As for the injection cars, trying to up-rate the diaphragm spring clamping pressure seemed impossible. The main problem is the pick-up sensor on the injection models. It reads from a reluctor ring pressed into the back of the flywheel. Unfortunately the designer who came up with the idea was rather single-minded in his approach. It didn’t occur to him to use the standard clutch assembly mounting and location points. Oh no, he deemed it necessary to ‘dabble’ – putting the flywheel locating key slot about 25 degrees out of position compared to the standard, aeons-old one! This meant that if you bolted a non-injection diaphragm to an injection flywheel section - as would be the case when trying to fit a Turbo diaphragm to up-rate it - the car wouldn’t run. The timing would be way too far out for the ECU to work. So a little re-alignment is needed, and is easy to do.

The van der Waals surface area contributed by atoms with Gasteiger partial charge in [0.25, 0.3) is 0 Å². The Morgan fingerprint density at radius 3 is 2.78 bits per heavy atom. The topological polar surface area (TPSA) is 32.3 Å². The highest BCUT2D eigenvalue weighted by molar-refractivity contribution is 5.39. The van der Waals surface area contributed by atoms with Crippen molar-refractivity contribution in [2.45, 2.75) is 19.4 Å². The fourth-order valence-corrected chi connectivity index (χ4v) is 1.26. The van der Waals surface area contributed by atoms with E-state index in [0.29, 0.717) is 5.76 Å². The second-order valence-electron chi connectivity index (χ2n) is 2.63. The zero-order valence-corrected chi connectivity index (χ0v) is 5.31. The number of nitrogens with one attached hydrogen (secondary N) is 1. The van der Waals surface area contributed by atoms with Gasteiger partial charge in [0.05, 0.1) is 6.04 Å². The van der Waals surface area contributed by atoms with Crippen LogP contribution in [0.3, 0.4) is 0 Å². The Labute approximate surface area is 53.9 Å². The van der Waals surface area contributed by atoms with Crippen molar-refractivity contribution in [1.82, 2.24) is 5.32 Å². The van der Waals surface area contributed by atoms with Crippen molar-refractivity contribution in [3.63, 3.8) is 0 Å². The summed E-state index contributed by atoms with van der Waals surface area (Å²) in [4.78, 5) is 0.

Before removing the standard flywheel assembly, remove the starter motor. You’ll see the pick-up sensor positioned just below the starter motor mounting hole. Carefully remove it. If you peer into the hole, you’ll see the flywheel and reluctor ring in its groove – it looks like a bunch of big staples stuck to a wire ring. Turn the engine over by jacking one wheel up under the adjoining bottom arm, selecting 3rd gear, and rotating the wheel/tyre. Set number one piston at top dead centre (TDC.) Peering into the hole again you’ll see a section on the reluctor ring where there’s a bigger gap between the prongs. Get a reasonably sized marker pen, insert it into the pick-up hole and - keeping the pen as central in the hole as possible – move the pen in until it touches the reluctor ring and marks it.

Now remove the flywheel assembly and look at the reluctor ring to make sure you’ve marked it. If not – put it back in position and try again.